Minuscule 515

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New Testament manuscripts
Minuscule 515
Text Gospels
Date 11th century
Script Greek
Now at Christ Church, Oxford
Size 17.8 cm by 13 cm
Type Byzantine text-type/mixed
Category none
Hand elegant
Note full marginalia

Minuscule 515 (in the Gregory-Aland numbering), ε 143 (in the Soden numbering),[1] is a Greek minuscule manuscript of the New Testament, on parchment. Palaeographically it has been assigned to the 11th century.[2] Scrivener labelled it by number 501. The manuscript is lacunose. It was adapted for liturgical use.


The codex contains the text of the four Gospels on 127 parchment leaves (size 17.8 cm by 13 cm) with only one lacunae (John 21:22-25). The text of John 21:22-25 was supplied by a later hand.[3] The text is written in one column per page, 33-35 lines per page.[3] It is written in very elegant and minute hand.[2][4]

The text is divided according to the κεφαλαια (chapters), whose numbers are given at the margin of the text, and their τιτλοι (titles of chapters) at the top (in gold). The text is also divided according to the Ammonian Sections, but there are no references to the Eusebian Canons.[4]

The tables of the κεφαλαια (tables of contents) are placed before each Gospel. It contains lectionary markings at the margin (for liturgical use), some στιχοι, incipits (later hand), and pictures.[3][4]


The Greek text of the codex is a representative of the Byzantine text-type. It is close textually to the textual family Family Π, but with some alien readings.[5] Aland did not place it in any Category.[6]

According to the Claremont Profile Method it represents textual Π473 in Luke 1 and Luke 10. In Luke 20 it represents Π6.[5]



In 1727 the manuscript came from Constantinople to England and was presented to archbishop of Canterbury, William Wake, together with minuscules 73, 74, 506-520. Wake presented it to the Christ Church College in Oxford.[3] It is currently housed at the Christ Church (Wake 31) in Oxford.[2]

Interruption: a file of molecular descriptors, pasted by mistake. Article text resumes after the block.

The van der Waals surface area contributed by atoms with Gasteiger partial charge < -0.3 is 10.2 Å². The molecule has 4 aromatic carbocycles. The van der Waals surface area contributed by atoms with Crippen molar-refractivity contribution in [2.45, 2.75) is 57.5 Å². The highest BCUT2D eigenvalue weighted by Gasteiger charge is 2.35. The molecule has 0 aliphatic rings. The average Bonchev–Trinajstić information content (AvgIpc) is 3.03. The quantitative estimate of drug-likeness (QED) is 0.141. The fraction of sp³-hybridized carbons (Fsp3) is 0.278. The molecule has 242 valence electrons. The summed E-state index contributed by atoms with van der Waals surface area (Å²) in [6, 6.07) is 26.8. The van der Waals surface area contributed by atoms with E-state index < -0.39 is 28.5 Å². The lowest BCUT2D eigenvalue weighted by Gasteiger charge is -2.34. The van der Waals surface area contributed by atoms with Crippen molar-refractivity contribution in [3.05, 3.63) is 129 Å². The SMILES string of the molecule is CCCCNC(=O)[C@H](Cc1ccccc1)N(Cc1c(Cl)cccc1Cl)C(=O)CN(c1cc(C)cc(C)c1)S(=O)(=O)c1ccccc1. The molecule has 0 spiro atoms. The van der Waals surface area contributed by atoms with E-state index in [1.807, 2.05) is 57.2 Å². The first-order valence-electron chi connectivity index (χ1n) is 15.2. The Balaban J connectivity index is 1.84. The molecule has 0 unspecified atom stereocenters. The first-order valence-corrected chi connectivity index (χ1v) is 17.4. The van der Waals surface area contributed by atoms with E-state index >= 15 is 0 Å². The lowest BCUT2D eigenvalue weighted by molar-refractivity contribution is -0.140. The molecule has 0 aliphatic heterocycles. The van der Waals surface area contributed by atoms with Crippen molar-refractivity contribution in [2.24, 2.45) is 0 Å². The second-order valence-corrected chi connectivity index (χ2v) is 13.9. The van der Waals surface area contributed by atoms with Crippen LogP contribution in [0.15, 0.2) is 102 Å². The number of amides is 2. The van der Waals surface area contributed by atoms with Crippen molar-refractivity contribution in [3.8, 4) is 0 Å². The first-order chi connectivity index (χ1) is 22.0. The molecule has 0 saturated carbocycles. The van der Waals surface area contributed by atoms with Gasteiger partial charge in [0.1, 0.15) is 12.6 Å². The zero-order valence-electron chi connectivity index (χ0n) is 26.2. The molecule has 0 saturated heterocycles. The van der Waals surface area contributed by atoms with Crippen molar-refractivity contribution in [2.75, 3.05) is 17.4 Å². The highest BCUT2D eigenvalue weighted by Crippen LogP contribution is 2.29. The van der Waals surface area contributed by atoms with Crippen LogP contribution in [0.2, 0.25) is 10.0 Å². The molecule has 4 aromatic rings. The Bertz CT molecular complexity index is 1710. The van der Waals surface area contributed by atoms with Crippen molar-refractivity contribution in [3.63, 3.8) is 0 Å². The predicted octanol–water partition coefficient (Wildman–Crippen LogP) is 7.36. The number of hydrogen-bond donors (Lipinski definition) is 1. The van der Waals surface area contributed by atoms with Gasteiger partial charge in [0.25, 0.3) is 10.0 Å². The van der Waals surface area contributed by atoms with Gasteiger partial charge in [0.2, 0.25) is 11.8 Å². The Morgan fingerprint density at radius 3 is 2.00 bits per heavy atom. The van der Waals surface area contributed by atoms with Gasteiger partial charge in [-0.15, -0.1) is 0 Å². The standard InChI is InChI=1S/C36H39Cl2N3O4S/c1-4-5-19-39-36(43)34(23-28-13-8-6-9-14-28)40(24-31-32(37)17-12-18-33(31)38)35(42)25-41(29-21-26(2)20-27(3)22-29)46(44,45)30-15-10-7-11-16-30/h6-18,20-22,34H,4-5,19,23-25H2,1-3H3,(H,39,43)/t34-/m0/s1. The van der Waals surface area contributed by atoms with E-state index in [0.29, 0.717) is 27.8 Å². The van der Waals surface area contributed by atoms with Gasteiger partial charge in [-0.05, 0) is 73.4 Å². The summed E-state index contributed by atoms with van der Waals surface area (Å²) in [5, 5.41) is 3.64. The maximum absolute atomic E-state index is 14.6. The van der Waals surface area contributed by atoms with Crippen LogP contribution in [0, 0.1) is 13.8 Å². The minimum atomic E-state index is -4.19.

The manuscript was added to the list of New Testament minuscule manuscripts by F. H. A. Scrivener (501) and C. R. Gregory (515).[4] Gregory saw it in 1883.[3]

See also[edit]


  1. ^ Gregory, Caspar René (1908). Die griechischen Handschriften des Neuen Testament. Leipzig: J. C. Hinrichs'sche Buchhandlung. p. 66. 
  2. ^ a b c Aland, K.; M. Welte; B. Köster; K. Junack (1994). Kurzgefasste Liste der griechischen Handschriften des Neues Testaments. Berlin, New York: Walter de Gruyter. p. 77. ISBN 3-11-011986-2. 
  3. ^ a b c d e Gregory, Caspar René (1900). Textkritik des Neuen Testaments 1. Leipzig: Hinrichs. p. 198. 
  4. ^ a b c d Scrivener, Frederick Henry Ambrose; Edward Miller (1894). A Plain Introduction to the Criticism of the New Testament 1 (4 ed.). London: George Bell & Sons. p. 247. 
  5. ^ a b Wisse, Frederik (1982). The Profile Method for the Classification and Evaluation of Manuscript Evidence, as Applied to the Continuous Greek Text of the Gospel of Luke. Grand Rapids: William B. Eerdmans Publishing Company. p. 62. ISBN 0-8028-1918-4. 
  6. ^ Aland, Kurt; Aland, Barbara (1995). The Text of the New Testament: An Introduction to the Critical Editions and to the Theory and Practice of Modern Textual Criticism. Erroll F. Rhodes (trans.). Grand Rapids: William B. Eerdmans Publishing Company. p. 139. ISBN 978-0-8028-4098-1. 

Further reading[edit]

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